About the Author: This should include your biographical information and facts that would appear in a resume or curriculum vitae (CV), but in narrative form. This section explains why you are qualified to write the book. Be sure to include facts about previous publications, reviews, and awards. Mention things like giving workshops, teaching, and media appearances.

List of Chapters: This provides a quick look at the book’s table of contents and general organization.

Chapter Summaries: These short summaries should demonstrate your approach to your book’s topics. Be sure to mention the intriguing points of each chapter and any supplemental material, such as tables or figures.

Two Sample Chapters: These samples should showcase your writing ability. One potential sample to include is the first chapter or introduction. This helps provide the groundwork for understanding the entire book. A second sample should show a different aspect or subtopic of the book. If your chapters are excessively long, consider sending excerpts. If your chapters are very short, consider sending more than two. In general, we'd like to see samples that represent approximately ten percent of the text.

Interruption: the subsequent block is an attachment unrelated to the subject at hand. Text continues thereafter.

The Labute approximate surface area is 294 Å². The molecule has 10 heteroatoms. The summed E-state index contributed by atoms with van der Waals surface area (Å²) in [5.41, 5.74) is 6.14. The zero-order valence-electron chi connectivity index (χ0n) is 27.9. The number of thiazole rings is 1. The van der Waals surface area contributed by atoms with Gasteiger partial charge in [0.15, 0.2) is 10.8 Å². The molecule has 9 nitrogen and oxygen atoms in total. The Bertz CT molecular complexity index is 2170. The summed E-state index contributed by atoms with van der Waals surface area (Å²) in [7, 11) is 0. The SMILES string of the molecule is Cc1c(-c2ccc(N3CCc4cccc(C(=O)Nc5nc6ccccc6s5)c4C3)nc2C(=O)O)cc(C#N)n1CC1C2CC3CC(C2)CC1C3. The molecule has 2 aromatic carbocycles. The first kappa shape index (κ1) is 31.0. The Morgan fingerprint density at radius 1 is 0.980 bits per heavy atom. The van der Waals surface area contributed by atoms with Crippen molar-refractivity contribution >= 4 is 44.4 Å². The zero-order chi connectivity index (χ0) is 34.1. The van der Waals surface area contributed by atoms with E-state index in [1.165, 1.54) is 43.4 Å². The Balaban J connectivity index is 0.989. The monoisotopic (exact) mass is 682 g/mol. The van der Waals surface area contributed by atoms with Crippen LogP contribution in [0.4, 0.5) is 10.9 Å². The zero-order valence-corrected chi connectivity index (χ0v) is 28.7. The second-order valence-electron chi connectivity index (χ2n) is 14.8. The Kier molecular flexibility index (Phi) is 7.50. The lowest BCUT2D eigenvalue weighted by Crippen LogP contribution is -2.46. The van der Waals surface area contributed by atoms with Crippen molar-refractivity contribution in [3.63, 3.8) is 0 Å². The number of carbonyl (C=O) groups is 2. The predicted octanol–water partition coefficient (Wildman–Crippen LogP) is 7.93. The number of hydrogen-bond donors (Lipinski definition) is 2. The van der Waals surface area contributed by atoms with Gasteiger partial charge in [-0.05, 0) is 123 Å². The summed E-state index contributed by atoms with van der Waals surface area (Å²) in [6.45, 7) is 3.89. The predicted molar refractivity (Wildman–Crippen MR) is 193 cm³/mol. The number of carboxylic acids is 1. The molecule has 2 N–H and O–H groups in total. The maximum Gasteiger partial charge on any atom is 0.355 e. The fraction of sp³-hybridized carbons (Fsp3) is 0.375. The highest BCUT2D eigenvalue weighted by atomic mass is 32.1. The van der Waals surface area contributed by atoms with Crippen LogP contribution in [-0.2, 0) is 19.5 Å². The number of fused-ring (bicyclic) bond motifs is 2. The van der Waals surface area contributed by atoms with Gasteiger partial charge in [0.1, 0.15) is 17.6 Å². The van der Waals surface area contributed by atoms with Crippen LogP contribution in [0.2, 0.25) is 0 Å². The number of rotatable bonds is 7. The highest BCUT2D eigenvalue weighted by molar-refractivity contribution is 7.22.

After we've had a chance to evaluate your proposal, there are several types of replies we might make. Here are some commonly anticipated responses:

  • A close examination of the project's details might reveal that it isn't right for us after all. You'll receive our best wishes for your success with another publisher.
  • We might feel there are developmental issues that need to be addressed before moving forward. You'll receive our feedback, and you can decide how to respond.
  • Questions about details might arise. We'll ask for clarification.
  • We might invite you to proceed to Step 5, submitting a complete manuscript. An invitation to submit a manuscript is an indication that we're seriously interested and that we're willing to invest the time required to read and evaluate your work. It is not a promise that we'll publish it.

Step 5: Submit a Manuscript

Please do not send us a complete manuscript unless we have requested it. If you send us an unrequested manuscript, we will immediately know that the procedural framework that works for us doesn't work for you. That bodes poorly for a successful partnership.

When you submit a manuscript, we will read it carefully and evaluate its suitability for our publishing program. There are a range of potential outcomes from this process. Here are just a few:

We could decide that the manuscript doesn't fit our current needs. This decision isn't a judgement of you or your work, it is merely a conclusion that the manuscript doesn't match what we're looking for at the present time.